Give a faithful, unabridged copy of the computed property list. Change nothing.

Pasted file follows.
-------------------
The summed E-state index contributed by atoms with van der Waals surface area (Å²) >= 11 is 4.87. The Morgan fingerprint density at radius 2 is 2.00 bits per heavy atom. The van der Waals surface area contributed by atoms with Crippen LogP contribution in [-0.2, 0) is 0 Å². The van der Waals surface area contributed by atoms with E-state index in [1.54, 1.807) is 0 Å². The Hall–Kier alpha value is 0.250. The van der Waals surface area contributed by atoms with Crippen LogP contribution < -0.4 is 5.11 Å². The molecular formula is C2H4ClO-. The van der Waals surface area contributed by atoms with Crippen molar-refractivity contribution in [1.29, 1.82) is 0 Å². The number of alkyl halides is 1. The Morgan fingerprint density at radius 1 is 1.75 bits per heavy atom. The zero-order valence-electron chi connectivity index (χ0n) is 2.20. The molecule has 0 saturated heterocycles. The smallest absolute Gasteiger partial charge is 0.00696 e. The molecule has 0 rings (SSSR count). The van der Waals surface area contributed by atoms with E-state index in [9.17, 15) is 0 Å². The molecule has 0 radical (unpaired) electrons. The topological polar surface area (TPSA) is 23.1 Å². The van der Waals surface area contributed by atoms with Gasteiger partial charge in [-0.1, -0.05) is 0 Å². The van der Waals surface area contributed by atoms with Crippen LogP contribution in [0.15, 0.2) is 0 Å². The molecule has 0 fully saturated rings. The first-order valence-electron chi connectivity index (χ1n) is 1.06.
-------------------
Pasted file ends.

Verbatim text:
The summed E-state index contributed by atoms with van der Waals surface area (Å²) >= 11 is 4.87. The Morgan fingerprint density at radius 2 is 2.00 bits per heavy atom. The van der Waals surface area contributed by atoms with Crippen LogP contribution in [-0.2, 0) is 0 Å². The van der Waals surface area contributed by atoms with E-state index in [1.54, 1.807) is 0 Å². The Hall–Kier alpha value is 0.250. The van der Waals surface area contributed by atoms with Crippen LogP contribution < -0.4 is 5.11 Å². The molecular formula is C2H4ClO-. The van der Waals surface area contributed by atoms with Crippen molar-refractivity contribution in [1.29, 1.82) is 0 Å². The number of alkyl halides is 1. The Morgan fingerprint density at radius 1 is 1.75 bits per heavy atom. The zero-order valence-electron chi connectivity index (χ0n) is 2.20. The molecule has 0 saturated heterocycles. The smallest absolute Gasteiger partial charge is 0.00696 e. The molecule has 0 rings (SSSR count). The van der Waals surface area contributed by atoms with E-state index in [9.17, 15) is 0 Å². The molecule has 0 radical (unpaired) electrons. The topological polar surface area (TPSA) is 23.1 Å². The van der Waals surface area contributed by atoms with Gasteiger partial charge in [-0.1, -0.05) is 0 Å². The van der Waals surface area contributed by atoms with Crippen LogP contribution in [0.15, 0.2) is 0 Å². The molecule has 0 fully saturated rings. The first-order valence-electron chi connectivity index (χ1n) is 1.06.